Air travel can be daunting, for many a reason. Now add to that a worldwide outbreak of a deadly virus and the fear multiplies tenfold.
Most airports are now screening passengers for symptoms of coronavirus, which started in China’s Wuhan. But passengers who have to board a flight can still be weary of being stuck inside a metal box, hundreds of feet above in the sky with fellow passengers sneezing or coughing.
There is still much to learn about the outbreak but scientists do know a bit about similar coronaviruses and other respiratory illnesses like influenza. So how do those viruses spread, specifically on planes? And how can you protect yourself?
The World Health Organization (WHO) defines contact with an infected person as being seated within two rows of one another in an airplane. But passengers do not always stay put in their seats. They move around and go for washroom breaks or walk around to stretch their legs on particularly longer flights. As such, the New England Journal of Medicine noted that the WHO criteria “would have missed 45 percent of the patients with SARS.”
During the 2003 outbreak of the severe acute respiratory syndrome (SARS), a passenger aboard a flight from Hong Kong to Beijing infected people well outside the WHO’s two-row boundary, reports National Geographic.
This prompted the “FlyHealthy Research Team” to observe the behaviours of passengers and crew on 10 transcontinental US flights of about three and a half to five hours, the report says.
The study was led by Emory University’s Vicki Stover Hertzberg and Howard Weiss and they looked at how people moved about the cabin and how that affected the number and duration of their contact with others. The objective was to estimate how many close encounters might allow for transmission during transcontinental flights.
“Suppose you are seated in an aisle seat or a middle seat and I walk by to go to the lavatory. We’re going to be in close contact, meaning we’ll be within a metre. So, if I’m infected, I could transmit to you...Ours was the first study to quantify this,” National Geographic quoted Weiss, professor of biology and mathematics at Penn State University.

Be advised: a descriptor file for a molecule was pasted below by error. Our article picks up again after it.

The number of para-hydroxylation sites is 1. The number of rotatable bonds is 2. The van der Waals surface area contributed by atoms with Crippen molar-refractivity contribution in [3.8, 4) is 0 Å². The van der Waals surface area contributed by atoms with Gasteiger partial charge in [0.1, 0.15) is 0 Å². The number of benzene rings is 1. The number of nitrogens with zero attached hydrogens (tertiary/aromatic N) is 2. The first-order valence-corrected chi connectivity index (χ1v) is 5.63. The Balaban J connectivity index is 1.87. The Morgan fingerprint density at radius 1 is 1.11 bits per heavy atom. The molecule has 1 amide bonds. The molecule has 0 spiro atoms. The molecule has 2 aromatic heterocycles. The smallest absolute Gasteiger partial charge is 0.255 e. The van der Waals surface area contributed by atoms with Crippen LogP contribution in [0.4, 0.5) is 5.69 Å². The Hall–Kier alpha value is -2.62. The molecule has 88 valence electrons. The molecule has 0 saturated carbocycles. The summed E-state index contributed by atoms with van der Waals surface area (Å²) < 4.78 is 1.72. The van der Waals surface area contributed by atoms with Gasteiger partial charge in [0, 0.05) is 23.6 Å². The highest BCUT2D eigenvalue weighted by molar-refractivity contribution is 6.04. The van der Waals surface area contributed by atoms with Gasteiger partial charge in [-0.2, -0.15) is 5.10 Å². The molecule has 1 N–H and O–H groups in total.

The study findings were revealed in 2018 and it said most passengers left their seats at some point, usually to use the washroom or check their overhead bins, during medium haul flights. Understanding the movement of passengers helped scientists to predict the safest places to sit on an airplane.
The passengers who were least likely to get up were in window seats: only 43 percent moved around as opposed to 80 percent of people seated on the aisle, reports National Geographic quoting the study.
However, the team made a model that showed passengers in middle and aisle seats -- even those that are within the WHO’s two-seat range -- have a fairly low probability of getting infected.
But all of that changes if the ill person is a crew member as flight attendants spend much more time walking down the aisle and interacting with passengers and are likely to have close, prolonged contact with passengers.
The study found that a sick crew member has a probability of infecting 4.6 passengers, “thus, it is imperative that flight attendants not fly when they are ill.”
WHAT DOES THE STUDY MEAN FOR THIS NEW CORONAVIRUS?
Not much is known about the how the new coronavirus transmits yet but earlier cases of similar viruses allow researchers to extrapolate the study findings.
They have concluded that it could transmit primarily through respiratory droplets, physical contact with saliva or diarrhea followed by oral consumption of viral material, or perhaps even aerosols.
As such experts have suggested to follow the guidance by Center for Disease Control on prevention of coronavirus. They are:
-Wash hands regularly with soap or alcohol-based hand sanitizer after touching any surface
-There is evidence that the virus lasts longer on surfaces, making it imperative to wash/sanitize after coming to contact with any surface
-You should also avoid touching your face and contact with coughing passengers by whatever means possible.